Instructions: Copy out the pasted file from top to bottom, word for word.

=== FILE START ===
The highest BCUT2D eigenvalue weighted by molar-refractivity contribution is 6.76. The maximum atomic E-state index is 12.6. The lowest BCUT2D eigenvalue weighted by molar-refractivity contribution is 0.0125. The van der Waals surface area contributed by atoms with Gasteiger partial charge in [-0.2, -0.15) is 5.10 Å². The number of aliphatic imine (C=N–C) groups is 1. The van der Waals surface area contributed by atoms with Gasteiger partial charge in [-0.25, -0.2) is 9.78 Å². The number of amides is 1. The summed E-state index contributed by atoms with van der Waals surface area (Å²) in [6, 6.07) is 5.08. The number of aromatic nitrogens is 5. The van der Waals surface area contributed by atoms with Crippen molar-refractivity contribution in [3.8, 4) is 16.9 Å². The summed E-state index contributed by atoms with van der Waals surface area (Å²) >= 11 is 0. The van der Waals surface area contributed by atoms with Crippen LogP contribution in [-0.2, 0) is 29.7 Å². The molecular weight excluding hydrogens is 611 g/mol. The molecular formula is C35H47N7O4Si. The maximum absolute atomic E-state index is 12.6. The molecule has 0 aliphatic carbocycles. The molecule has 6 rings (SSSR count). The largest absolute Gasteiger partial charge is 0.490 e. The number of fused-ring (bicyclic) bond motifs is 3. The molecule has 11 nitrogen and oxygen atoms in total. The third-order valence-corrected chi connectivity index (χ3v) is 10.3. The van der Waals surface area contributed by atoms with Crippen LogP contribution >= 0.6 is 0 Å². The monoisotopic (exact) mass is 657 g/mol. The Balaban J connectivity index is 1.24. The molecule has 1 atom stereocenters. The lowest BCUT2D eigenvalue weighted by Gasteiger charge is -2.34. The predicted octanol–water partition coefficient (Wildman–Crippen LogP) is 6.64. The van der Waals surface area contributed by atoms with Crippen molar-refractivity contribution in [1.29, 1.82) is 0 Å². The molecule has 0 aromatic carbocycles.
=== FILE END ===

The highest BCUT2D eigenvalue weighted by molar-refractivity contribution is 6.76. The maximum atomic E-state index is 12.6. The lowest BCUT2D eigenvalue weighted by molar-refractivity contribution is 0.0125. The van der Waals surface area contributed by atoms with Gasteiger partial charge in [-0.2, -0.15) is 5.10 Å². The number of aliphatic imine (C=N–C) groups is 1. The van der Waals surface area contributed by atoms with Gasteiger partial charge in [-0.25, -0.2) is 9.78 Å². The number of amides is 1. The summed E-state index contributed by atoms with van der Waals surface area (Å²) in [6, 6.07) is 5.08. The number of aromatic nitrogens is 5. The van der Waals surface area contributed by atoms with Crippen molar-refractivity contribution in [3.8, 4) is 16.9 Å². The summed E-state index contributed by atoms with van der Waals surface area (Å²) >= 11 is 0. The van der Waals surface area contributed by atoms with Crippen LogP contribution in [-0.2, 0) is 29.7 Å². The molecular weight excluding hydrogens is 611 g/mol. The molecular formula is C35H47N7O4Si. The maximum absolute atomic E-state index is 12.6. The molecule has 0 aliphatic carbocycles. The molecule has 6 rings (SSSR count). The largest absolute Gasteiger partial charge is 0.490 e. The number of fused-ring (bicyclic) bond motifs is 3. The molecule has 11 nitrogen and oxygen atoms in total. The third-order valence-corrected chi connectivity index (χ3v) is 10.3. The van der Waals surface area contributed by atoms with Crippen LogP contribution >= 0.6 is 0 Å². The monoisotopic (exact) mass is 657 g/mol. The Balaban J connectivity index is 1.24. The molecule has 1 atom stereocenters. The lowest BCUT2D eigenvalue weighted by Gasteiger charge is -2.34. The predicted octanol–water partition coefficient (Wildman–Crippen LogP) is 6.64. The van der Waals surface area contributed by atoms with Crippen molar-refractivity contribution in [1.29, 1.82) is 0 Å². The molecule has 0 aromatic carbocycles.